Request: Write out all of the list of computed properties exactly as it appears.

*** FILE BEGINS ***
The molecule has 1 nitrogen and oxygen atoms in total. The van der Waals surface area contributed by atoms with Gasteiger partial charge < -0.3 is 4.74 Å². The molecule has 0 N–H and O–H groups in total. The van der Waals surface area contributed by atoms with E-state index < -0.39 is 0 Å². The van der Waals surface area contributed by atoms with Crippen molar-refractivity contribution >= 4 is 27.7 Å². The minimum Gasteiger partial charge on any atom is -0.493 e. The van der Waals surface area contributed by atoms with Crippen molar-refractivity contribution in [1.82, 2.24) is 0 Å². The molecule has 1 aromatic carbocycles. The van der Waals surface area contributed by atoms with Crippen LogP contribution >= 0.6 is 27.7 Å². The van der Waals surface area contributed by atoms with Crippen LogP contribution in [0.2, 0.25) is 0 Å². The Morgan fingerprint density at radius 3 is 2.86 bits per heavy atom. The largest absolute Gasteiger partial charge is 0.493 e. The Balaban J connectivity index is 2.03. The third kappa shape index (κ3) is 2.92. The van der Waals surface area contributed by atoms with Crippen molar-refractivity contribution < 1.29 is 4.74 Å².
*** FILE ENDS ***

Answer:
The molecule has 1 nitrogen and oxygen atoms in total. The van der Waals surface area contributed by atoms with Gasteiger partial charge < -0.3 is 4.74 Å². The molecule has 0 N–H and O–H groups in total. The van der Waals surface area contributed by atoms with E-state index < -0.39 is 0 Å². The van der Waals surface area contributed by atoms with Crippen molar-refractivity contribution >= 4 is 27.7 Å². The minimum Gasteiger partial charge on any atom is -0.493 e. The van der Waals surface area contributed by atoms with Crippen molar-refractivity contribution in [1.82, 2.24) is 0 Å². The molecule has 1 aromatic carbocycles. The van der Waals surface area contributed by atoms with Crippen LogP contribution >= 0.6 is 27.7 Å². The van der Waals surface area contributed by atoms with Crippen LogP contribution in [0.2, 0.25) is 0 Å². The Morgan fingerprint density at radius 3 is 2.86 bits per heavy atom. The largest absolute Gasteiger partial charge is 0.493 e. The Balaban J connectivity index is 2.03. The third kappa shape index (κ3) is 2.92. The van der Waals surface area contributed by atoms with Crippen molar-refractivity contribution < 1.29 is 4.74 Å².